• The foregoing description provides tools and techniques for progressively discovering and integrating services. Although this description incorporates language specific to computer structural features, methodological acts, and computer readable media, the scope of the appended claims is not necessarily limited to the specific features, acts, or media described herein. Rather, this description provides illustrative, rather than limiting, implementations. Moreover, these implementations may modify and change various aspects of this description without departing from the true spirit and scope of this description, which is set forth in the following claims.

Claims (20)

  1. 1. Apparatus comprising at least one physical computer-readable storage medium having stored thereon computer-executable instructions that, when loaded into at least one hardware processor and executed, transform the hardware processor to perform the following:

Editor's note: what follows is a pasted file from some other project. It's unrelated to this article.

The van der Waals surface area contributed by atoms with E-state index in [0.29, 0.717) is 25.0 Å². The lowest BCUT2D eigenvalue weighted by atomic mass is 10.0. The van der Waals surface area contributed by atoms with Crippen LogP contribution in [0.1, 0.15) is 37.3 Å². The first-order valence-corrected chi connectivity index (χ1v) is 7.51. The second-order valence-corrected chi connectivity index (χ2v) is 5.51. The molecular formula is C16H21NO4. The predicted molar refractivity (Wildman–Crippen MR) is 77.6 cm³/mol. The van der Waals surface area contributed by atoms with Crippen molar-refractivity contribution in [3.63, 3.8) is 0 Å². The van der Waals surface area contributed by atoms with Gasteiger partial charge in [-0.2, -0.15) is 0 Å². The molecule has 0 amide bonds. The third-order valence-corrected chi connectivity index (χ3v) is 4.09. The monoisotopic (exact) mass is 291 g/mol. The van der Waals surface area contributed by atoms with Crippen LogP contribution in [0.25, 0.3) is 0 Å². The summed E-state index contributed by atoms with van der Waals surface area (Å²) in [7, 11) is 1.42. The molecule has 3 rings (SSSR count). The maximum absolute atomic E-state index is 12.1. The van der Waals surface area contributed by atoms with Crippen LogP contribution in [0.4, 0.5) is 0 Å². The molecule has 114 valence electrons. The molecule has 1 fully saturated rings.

receive at least one electronic communication addressed to at least one user of communications platform software;
    analyze the electronic communication; and
    generate at least one upsell for presentation to the user based on analyzing electronic communication, wherein the upsell relates to updating a profile record associated with the user.
  2. 2. The apparatus of claim 1, further comprising instructions that transform the hardware processor to instantiate the profile record.
  3. 3. The apparatus of claim 1, wherein the instructions to receive at least one electronic communication include instructions that transform the hardware processor to receive at least one e-mail communication addressed to the at least one user.